September marks the 7th World Alzheimer’s Month, an internationally-recognised campaign to challenge the stigma surrounding dementia.
The Alzheimer Society of Ireland works across the country in the heart of local communities providing dementia specific services and supports, advocating for the rights and needs of all people living with dementia and their carers.
55,000 people in Ireland are living with dementia today and many of the are living at home with the support of carers. For every case of dementia diagnosed, it is estimated that there are at least three family members directly affected.
Lunchtime Live’s Ciara Kelly was joined by Una Caulfied who is a carer for her mum and Ann Twomey who was a carer for her late husband.
Life as a carer
Una has been looking after her mum, who is 92-years-old, at home full time for two and a half years now. Una’s mum has lived with her family for over twenty years and in the earlier days of her dementia, Una was still working outside the home. Speaking on Lunchtime Live, Una said:
“It got to the point where I was working maybe two days a week but when I was out, I wouldn’t know if maybe [mum] was leaving things on at home. She had a habit of ironing things on the end of the bed so because my own kids were teenagers and they were at home too, it wasn’t just mum at risk. I had to make a decision that I needed to stay at home to look after her.”
On the decision to become her mum’s full time carer, Una said:
“It was a difficult decision, I had worked all my life. To see the change in mum then, she wanted all of my time... I found it really difficult and became extremely stressed out. I didn’t know how to cope. There were mornings where I didn’t want to get up and times where I felt like I hated her but yet I still wanted to care for her and I didn’t want her to know I felt that way.”
At that point Una and her family made the decision to reach out to the Alzheimer’s Society of Ireland for support, working with a dementia advisor and attending a support group for carers.
Dementia Advisors will regularly meet with family members whose loved ones have been diagnosed with dementia. Advisors work to give the family time to talk through their feelings and experiences and speak with them about how to deal with what they are going through and how best to communicate with their loved one.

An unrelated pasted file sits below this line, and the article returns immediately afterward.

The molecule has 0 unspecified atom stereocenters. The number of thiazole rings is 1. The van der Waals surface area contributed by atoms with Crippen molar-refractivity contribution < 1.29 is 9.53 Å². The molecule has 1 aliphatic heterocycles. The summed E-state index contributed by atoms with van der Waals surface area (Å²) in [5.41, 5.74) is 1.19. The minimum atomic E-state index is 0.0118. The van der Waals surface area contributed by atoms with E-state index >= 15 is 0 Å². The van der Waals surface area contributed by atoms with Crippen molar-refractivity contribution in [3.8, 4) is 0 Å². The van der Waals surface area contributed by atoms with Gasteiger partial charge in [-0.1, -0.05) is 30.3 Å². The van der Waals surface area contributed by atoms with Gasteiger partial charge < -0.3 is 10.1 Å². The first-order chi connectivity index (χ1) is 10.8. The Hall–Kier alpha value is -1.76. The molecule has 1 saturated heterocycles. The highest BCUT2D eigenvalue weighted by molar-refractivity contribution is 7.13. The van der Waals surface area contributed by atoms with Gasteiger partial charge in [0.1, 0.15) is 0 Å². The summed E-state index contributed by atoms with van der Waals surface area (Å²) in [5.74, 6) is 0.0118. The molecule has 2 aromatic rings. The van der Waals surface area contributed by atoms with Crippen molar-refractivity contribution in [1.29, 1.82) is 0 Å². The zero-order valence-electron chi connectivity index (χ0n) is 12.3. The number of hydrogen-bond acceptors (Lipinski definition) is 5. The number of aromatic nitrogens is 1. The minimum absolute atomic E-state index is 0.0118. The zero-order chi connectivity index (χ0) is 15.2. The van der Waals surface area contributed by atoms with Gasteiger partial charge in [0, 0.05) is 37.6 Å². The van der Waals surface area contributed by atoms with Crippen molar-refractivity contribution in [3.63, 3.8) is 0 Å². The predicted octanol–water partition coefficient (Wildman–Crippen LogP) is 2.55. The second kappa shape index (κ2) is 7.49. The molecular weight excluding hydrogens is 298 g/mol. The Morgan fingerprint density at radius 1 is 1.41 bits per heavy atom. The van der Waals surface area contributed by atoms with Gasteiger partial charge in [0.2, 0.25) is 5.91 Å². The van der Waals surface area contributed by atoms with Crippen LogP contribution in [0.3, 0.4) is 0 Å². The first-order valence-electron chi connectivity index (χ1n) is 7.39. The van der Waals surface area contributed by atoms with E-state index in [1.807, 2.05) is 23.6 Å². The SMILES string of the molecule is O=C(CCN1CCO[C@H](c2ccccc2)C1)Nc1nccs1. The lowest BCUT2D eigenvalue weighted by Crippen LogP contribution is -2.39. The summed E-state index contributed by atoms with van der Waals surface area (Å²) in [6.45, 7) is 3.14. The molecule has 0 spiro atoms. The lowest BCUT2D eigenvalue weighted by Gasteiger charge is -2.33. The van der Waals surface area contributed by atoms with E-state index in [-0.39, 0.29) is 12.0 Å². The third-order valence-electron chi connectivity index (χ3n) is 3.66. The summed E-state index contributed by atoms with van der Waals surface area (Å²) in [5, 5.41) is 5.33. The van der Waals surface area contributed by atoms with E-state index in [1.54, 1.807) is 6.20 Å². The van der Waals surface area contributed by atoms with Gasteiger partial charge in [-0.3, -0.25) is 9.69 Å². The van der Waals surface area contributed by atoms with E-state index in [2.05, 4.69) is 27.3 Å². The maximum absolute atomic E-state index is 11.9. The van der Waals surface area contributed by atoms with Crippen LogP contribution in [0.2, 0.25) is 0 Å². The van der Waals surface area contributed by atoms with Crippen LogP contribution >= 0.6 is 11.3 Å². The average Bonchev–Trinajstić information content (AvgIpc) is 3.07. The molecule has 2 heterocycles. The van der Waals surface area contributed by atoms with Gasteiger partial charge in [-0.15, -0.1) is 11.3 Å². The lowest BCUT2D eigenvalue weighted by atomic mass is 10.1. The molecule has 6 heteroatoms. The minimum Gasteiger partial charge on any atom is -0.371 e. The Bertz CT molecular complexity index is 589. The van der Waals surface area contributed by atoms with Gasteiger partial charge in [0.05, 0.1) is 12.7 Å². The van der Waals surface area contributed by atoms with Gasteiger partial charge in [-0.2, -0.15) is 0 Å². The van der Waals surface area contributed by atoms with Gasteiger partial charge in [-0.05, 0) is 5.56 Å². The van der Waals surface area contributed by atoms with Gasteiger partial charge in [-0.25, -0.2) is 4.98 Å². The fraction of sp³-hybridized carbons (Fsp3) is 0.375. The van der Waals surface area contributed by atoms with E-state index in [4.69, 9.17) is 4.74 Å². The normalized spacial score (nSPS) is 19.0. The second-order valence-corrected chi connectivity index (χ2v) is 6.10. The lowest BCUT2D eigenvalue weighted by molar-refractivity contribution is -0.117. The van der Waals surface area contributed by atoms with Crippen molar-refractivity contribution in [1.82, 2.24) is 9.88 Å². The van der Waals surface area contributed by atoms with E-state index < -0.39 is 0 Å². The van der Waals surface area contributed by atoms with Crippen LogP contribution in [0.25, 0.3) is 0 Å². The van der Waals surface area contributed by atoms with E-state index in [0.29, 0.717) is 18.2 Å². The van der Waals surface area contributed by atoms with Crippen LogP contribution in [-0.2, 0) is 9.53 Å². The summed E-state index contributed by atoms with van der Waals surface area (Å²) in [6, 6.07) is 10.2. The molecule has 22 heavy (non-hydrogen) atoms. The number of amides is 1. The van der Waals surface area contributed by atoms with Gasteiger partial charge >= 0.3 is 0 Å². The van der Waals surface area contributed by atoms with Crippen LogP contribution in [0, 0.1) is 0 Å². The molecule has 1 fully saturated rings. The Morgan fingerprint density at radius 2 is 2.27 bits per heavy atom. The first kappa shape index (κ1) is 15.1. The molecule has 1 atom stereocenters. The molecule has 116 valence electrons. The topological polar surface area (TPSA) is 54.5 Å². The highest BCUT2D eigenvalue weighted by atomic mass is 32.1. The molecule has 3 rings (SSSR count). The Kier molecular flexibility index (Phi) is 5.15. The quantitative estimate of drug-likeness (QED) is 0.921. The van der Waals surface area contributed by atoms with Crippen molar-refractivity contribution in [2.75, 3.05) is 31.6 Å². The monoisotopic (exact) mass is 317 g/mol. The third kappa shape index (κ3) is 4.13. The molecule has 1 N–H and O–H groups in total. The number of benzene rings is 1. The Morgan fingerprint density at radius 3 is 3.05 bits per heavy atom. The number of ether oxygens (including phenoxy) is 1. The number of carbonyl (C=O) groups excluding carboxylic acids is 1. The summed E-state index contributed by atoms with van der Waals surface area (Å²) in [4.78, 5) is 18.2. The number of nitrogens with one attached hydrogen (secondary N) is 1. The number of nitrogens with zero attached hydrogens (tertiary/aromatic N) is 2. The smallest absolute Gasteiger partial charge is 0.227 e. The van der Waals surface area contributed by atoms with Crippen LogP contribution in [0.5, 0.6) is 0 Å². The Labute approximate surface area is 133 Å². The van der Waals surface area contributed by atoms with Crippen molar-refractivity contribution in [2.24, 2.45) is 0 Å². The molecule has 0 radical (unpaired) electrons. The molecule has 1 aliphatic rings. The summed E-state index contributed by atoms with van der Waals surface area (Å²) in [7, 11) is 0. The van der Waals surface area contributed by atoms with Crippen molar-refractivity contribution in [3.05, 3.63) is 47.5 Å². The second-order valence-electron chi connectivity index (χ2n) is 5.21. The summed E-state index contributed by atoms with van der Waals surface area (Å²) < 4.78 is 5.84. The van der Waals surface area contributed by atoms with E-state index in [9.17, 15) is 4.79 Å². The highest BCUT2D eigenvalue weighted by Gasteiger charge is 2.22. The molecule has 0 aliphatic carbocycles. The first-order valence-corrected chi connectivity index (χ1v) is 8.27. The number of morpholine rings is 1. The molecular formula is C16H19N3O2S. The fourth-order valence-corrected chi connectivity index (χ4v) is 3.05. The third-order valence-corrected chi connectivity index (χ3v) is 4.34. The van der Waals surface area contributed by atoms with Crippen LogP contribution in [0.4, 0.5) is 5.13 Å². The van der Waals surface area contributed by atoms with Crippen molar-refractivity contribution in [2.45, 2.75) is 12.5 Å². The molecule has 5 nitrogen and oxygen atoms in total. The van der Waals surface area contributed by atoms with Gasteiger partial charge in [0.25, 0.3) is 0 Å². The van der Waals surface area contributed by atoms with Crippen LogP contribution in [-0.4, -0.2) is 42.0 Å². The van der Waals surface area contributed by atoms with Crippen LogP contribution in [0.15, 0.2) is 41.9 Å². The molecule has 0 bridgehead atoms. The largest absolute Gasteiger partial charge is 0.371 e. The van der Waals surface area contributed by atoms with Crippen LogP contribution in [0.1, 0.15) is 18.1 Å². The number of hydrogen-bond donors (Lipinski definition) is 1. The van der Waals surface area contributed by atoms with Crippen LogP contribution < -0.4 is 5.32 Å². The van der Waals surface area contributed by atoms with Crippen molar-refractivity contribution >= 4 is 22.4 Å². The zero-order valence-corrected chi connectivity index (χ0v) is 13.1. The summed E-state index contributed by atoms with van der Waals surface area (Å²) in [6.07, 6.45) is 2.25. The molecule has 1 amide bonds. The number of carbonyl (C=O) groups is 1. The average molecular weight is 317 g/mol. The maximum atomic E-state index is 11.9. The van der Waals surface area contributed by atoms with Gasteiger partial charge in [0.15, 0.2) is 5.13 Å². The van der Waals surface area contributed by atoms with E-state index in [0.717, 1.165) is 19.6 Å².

Una explained how attending the Family Carer Training with the Alzheimer’s Society of Ireland helped her:
“You get to a point where you understand the illness and you understand the person and it helps. It does make it easier. It doesn’t change anything but it does help.”
Transitioning from being a full-time carer
Ann was a full-time carer for her husband Noel up until he passed away. Noel lived with vascular dementia for seven years. That transition can often be difficult for carers as Ann explained about her own experience:
“It is very difficult. You could compare it to empty nest syndrome as you feel very redundant after the end of your role.”
Offering advice to other carers, Ann recommends seeking and finding as much support as you possibly can. Ann and Noel were waiting two years for a definitive diagnosis, which eventually came following a second opinion.
“After that, it was on to the Memory Clinic where there was a psychiatrist for the elderly, a clinical psychologist and a nurse. I essentially became the fourth member of that team and that was brilliant.”
Support for families and carers
The Alzheimer’s Society of Ireland offers a number of support services across Ireland and is working to grow that support network, establishing a minimum level of access in every county so everyone whose lives are affected by Alzheimer’s will have access to some level of support.
Speaking from her own experience, Ann says there isn’t enough support out there for carers but it’s definitely improved in recent years.
“There was absolutely nothing for me at that time. I remember a doctor saying to me once - I must’ve been looking particularly tired - that if I didn’t do something about getting care that I was going to be her second patient. So I used the rainy day fund to work on bringing in services myself,” Ann said.
“I brought in someone twelve hours a week and the change was phenomenal. It also helped Noel because there was somebody else coming in. The third person we brought in was a man on Saturdays and they would watch sports and go out. So I think it’s important that the government recognises that care in the home is essential.”
Carers in Ireland are mostly spouses between the ages of 65-74-years old and a further 25% are over the age of 74 so caring for the carers is hugely important as well.
As a carer herself at the moment, Una says that even just a short break in the evenings from her role as a carer would be a great help.
“Even if I’m sitting in my room and mum is in hers, there’s still that guilt. And then you still have your children and your husband so you feel like you are being pulled in all directions sometimes,” Una said.
“Two and a half years in and thankfully, I feel like we are coming out the other side. I put some structures in place and recently we were able to get some respite. We had two weeks holiday, which I think was our first break in about seven years and it was wonderful.”
Increase in diagnoses
It’s estimated that the number of people living with dementia in Ireland will rise to 153,157 by 2046 due to our ageing population. Today, 11 people in Ireland will be diagnosed with some form of dementia.
If you’d like to learn more about the support services offered by the Alzheimers Society of Ireland, visit: www.alzheimer.ie.
You can also contact the national helpline on 1800341341 (open Monday - Friday 10am to 5pm and Saturday 10am to 4pm).